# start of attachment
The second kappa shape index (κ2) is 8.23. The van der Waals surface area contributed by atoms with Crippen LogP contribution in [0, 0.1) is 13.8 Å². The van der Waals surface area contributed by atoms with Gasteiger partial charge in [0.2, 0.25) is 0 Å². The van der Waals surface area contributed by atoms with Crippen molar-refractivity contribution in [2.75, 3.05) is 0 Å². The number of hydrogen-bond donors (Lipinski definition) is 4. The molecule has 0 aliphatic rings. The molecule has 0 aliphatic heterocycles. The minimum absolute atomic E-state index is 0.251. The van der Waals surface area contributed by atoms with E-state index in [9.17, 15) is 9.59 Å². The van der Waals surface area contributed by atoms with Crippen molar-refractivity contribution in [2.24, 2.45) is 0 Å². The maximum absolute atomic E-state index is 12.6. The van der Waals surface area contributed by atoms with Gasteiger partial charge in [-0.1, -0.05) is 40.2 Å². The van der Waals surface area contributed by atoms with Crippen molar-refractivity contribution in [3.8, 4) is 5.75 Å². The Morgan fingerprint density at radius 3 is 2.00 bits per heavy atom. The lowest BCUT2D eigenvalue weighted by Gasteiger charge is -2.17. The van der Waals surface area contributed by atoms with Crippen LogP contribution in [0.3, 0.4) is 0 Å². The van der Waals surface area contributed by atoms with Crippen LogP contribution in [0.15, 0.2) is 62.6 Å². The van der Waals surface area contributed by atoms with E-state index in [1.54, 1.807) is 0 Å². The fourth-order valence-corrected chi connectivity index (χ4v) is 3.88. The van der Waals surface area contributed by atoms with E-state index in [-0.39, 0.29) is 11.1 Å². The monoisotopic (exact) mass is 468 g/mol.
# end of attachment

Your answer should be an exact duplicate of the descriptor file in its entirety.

The second kappa shape index (κ2) is 8.23. The van der Waals surface area contributed by atoms with Crippen LogP contribution in [0, 0.1) is 13.8 Å². The van der Waals surface area contributed by atoms with Gasteiger partial charge in [0.2, 0.25) is 0 Å². The van der Waals surface area contributed by atoms with Crippen molar-refractivity contribution in [2.75, 3.05) is 0 Å². The number of hydrogen-bond donors (Lipinski definition) is 4. The molecule has 0 aliphatic rings. The molecule has 0 aliphatic heterocycles. The minimum absolute atomic E-state index is 0.251. The van der Waals surface area contributed by atoms with E-state index in [9.17, 15) is 9.59 Å². The van der Waals surface area contributed by atoms with Crippen molar-refractivity contribution in [2.24, 2.45) is 0 Å². The maximum absolute atomic E-state index is 12.6. The van der Waals surface area contributed by atoms with Gasteiger partial charge in [-0.1, -0.05) is 40.2 Å². The van der Waals surface area contributed by atoms with Crippen molar-refractivity contribution in [3.8, 4) is 5.75 Å². The Morgan fingerprint density at radius 3 is 2.00 bits per heavy atom. The lowest BCUT2D eigenvalue weighted by Gasteiger charge is -2.17. The van der Waals surface area contributed by atoms with Crippen LogP contribution in [0.3, 0.4) is 0 Å². The van der Waals surface area contributed by atoms with Crippen LogP contribution in [0.15, 0.2) is 62.6 Å². The van der Waals surface area contributed by atoms with E-state index in [1.54, 1.807) is 0 Å². The fourth-order valence-corrected chi connectivity index (χ4v) is 3.88. The van der Waals surface area contributed by atoms with E-state index in [-0.39, 0.29) is 11.1 Å². The monoisotopic (exact) mass is 468 g/mol.